[Mesa-dev] Path to optimize (moving from create/bind/delete paradgim to set only ?)

Jerome Glisse j.glisse at gmail.com
Tue Nov 16 13:15:41 PST 2010

On Tue, Nov 16, 2010 at 3:27 PM, Roland Scheidegger <sroland at vmware.com> wrote:
> On 16.11.2010 20:59, Jerome Glisse wrote:
>> On Tue, Nov 16, 2010 at 2:38 PM, Roland Scheidegger <sroland at vmware.com> wrote:
>>> On 16.11.2010 20:21, Jerome Glisse wrote:
>>>> Hi,
>>>> So i looked a bit more at what path we should try to optimize in the
>>>> mesa/gallium/pipe infrastructure. Here are some number gathers from
>>>> games :
>>>> drawcall /     ps constant   vs constant     ps sampler    vs sampler
>>>> doom3            1.45             1.39               9.24              9.86
>>>> nexuiz             6.27             5.98               6.84              7.30
>>>> openarena  2805.64             1.38               1.51              1.54
>>>> (value of 1 mean there is a call of this function for every draw call,
>>>> while value of 10 means there is a call to this function every 10 draw
>>>> call, average)
>>>> Note that openarena ps constant number is understable as it's fixed GL
>>>> pipeline which is in use here and the pixel shader constant doesn't
>>>> need much change in those case.
>>>> So i think clear trend is that there is a lot of constant upload and
>>>> sampler changing (allmost at each draw call for some games) Thus i
>>>> think we want to make sure that we have real fast path for uploading
>>>> constant or changing sampler. I think those path should be change and
>>>> should avoid using some of the gallium infrastructure. For shader
>>>> constant i think best solution is to provide the ptr to program
>>>> constant buffer directly to the pipe driver and let the driver choose
>>>> how it wants to upload constant to the GPU (GPU have different
>>>> capabilities, some can stream constant buffer inside their command
>>>> stream, other can just keep around a pool of buffer into which they
>>>> can memcpy, ...) As there is no common denominator i don't think we
>>>> should go through the pipe buffer allocation and providing a new pipe
>>>> buffer each time.
>>>> Optimizing this for r600g allow ~7% increase in games (when draw is
>>>> nop) ~5% (when not submitting to gpu) ~3% when no part of the driver
>>>> is commented. r600g have others bottleneck that tends to minimize the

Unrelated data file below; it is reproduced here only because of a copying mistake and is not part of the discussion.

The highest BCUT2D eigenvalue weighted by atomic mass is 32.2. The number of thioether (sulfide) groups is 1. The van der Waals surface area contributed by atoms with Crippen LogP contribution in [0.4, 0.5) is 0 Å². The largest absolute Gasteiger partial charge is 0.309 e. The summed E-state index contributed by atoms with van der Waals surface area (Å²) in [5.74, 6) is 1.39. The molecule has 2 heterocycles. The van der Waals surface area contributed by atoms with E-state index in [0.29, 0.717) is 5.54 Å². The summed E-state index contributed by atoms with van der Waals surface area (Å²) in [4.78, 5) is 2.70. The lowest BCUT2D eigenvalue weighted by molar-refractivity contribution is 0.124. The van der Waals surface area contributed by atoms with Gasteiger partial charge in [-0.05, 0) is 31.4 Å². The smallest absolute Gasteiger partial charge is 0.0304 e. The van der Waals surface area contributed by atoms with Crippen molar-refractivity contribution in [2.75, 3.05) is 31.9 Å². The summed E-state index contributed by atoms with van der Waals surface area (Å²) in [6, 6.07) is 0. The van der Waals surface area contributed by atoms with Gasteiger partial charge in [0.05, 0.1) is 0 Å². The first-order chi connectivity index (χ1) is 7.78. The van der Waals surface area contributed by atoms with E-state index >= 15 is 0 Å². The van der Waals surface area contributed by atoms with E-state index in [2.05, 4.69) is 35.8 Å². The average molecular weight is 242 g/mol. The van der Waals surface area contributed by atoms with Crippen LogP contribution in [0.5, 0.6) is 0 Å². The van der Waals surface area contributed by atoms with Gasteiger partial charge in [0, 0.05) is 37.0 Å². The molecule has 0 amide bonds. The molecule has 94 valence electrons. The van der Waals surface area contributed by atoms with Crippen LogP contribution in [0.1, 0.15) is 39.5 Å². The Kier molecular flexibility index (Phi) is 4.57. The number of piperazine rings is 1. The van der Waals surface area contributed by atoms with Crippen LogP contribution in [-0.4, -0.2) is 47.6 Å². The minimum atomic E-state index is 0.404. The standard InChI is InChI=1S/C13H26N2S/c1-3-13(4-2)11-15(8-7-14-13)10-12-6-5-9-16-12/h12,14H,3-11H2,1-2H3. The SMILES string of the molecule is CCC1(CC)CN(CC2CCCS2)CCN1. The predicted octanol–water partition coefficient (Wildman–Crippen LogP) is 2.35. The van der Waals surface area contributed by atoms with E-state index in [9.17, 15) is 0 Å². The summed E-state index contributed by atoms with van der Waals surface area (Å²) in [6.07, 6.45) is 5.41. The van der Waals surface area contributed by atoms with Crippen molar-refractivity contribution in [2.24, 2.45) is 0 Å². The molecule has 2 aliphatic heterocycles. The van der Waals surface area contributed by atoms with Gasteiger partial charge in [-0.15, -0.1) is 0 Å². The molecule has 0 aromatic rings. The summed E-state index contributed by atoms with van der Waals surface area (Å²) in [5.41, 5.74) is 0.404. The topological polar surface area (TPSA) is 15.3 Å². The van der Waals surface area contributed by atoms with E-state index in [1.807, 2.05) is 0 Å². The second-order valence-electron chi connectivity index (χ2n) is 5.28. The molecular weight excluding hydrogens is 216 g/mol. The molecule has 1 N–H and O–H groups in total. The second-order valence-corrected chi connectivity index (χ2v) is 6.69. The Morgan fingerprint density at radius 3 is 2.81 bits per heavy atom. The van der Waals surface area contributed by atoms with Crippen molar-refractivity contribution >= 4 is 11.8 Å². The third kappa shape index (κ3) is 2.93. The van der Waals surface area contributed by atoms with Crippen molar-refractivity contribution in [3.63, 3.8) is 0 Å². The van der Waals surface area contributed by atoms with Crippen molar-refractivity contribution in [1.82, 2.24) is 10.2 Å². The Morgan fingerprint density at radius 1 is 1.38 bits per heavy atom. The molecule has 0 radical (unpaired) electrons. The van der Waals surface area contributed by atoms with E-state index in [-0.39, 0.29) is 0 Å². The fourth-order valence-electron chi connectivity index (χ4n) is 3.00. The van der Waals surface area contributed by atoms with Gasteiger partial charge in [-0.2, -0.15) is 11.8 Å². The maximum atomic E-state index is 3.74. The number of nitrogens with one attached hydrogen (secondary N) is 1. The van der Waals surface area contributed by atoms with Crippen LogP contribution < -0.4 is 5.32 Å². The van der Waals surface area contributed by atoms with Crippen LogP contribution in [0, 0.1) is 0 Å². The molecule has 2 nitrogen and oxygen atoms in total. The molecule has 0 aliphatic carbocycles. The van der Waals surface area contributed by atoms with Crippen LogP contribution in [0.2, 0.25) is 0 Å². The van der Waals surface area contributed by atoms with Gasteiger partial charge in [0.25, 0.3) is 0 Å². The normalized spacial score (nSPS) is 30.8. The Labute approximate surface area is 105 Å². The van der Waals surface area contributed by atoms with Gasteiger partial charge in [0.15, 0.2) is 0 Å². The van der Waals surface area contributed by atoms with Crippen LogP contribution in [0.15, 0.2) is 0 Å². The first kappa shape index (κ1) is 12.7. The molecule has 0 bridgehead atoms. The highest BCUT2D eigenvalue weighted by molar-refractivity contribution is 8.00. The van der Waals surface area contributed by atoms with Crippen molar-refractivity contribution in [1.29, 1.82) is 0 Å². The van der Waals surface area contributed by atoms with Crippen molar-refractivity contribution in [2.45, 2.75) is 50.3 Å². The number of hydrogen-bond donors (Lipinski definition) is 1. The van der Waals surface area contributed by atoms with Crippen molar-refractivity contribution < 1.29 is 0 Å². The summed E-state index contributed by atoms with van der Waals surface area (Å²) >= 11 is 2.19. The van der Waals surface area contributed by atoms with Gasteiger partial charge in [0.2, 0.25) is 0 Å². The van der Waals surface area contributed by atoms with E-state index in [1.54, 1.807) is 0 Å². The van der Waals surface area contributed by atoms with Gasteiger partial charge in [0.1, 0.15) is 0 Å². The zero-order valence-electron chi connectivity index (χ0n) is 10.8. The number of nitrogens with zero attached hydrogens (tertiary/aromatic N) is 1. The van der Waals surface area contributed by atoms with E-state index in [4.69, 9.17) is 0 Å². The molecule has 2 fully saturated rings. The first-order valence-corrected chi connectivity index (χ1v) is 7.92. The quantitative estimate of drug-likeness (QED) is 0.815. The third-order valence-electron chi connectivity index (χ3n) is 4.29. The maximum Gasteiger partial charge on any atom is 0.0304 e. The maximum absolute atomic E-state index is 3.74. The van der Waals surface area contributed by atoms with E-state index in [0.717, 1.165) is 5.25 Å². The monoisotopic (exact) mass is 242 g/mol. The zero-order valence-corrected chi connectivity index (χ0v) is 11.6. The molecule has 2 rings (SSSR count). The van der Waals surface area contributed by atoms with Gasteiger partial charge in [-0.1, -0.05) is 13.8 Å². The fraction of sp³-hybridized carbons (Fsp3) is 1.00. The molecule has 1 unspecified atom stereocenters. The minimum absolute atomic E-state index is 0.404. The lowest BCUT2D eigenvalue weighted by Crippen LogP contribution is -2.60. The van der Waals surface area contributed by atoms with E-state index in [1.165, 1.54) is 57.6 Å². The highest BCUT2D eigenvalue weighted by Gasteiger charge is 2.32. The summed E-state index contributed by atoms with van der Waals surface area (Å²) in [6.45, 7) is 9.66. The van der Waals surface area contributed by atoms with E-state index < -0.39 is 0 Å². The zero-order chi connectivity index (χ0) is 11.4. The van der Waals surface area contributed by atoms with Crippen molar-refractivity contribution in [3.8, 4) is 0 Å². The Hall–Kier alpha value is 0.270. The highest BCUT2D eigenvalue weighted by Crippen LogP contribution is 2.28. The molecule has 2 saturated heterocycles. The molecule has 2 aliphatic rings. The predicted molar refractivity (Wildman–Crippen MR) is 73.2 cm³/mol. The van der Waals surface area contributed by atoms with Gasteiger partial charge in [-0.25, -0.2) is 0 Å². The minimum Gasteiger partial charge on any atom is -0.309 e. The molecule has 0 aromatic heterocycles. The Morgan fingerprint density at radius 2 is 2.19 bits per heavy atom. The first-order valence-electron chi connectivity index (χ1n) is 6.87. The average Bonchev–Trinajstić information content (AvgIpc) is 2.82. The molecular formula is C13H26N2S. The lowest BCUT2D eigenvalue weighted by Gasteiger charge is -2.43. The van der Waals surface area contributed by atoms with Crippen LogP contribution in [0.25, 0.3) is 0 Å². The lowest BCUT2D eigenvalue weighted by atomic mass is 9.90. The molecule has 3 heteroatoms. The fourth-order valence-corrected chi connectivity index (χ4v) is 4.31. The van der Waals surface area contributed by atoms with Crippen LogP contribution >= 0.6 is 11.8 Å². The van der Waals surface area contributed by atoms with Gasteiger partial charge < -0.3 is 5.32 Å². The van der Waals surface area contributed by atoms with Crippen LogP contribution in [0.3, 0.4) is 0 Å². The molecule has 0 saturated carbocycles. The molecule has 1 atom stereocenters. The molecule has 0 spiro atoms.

>>>> gain we can get from such optimization. Patch at
>>>> http://people.freedesktop.org/~glisse/gallium_const_path/
>>>> For sampler i don't think we want to create persistant object, we are
>>>> spending precious time building, hashing, searching for similar
>>>> sampler each time in the gallium code, i think best would be to think
>>>> state as use once and forget. That said we can provide helper function
>>>> to pipe driver that wants to be cache sampler (but even for virtual hw
>>>> i don't think this makes sense). I haven't yet implemented a fast path
>>>> for sampler to see how much we can win from that but i will report
>>>> back once i do.
>>>> So a more fundamental question here is should we move away from
>>>> persistant state and consider all states (except shader and texture)
>>>> as being too much volatile so that caching any of them doesn't make
>>>> sense from performance point of view. That would mean change lot of
>>>> create/bind/delete interface to simply set interface for the pipe
>>>> driver. This could be seen as a simplification. Anyway i think we
>>>> should really consider moving more toward set than create/bind/delete
>>>> (i loved a lot the create/bind/delete paradigm but it doesn't seems to
>>>> be the one you want with GL, at least from number i gather with some
>>>> games).
>>> Why do you think it's faster to create and use a new state rather than
>>> search in the hash cache and reuse this? I was under the impression
>>> (this being a dx10 paradigm) even hw is quite optimized for this (that
>>> is, you just keep all the state objects on the hw somewhere and switch
>>> between them). Also, what functions did you really see? If things work
>>> as expected, it should be mostly bind, not create/delete.
>>> Now it is certainly possible a driver doesn't make good use of this
>>> (i.e. it really does all the time consuming stuff on bind), but this is
>>> outside the scope of the infrastructure.
>>> It is possible hashing is insufficient (could for instance cause too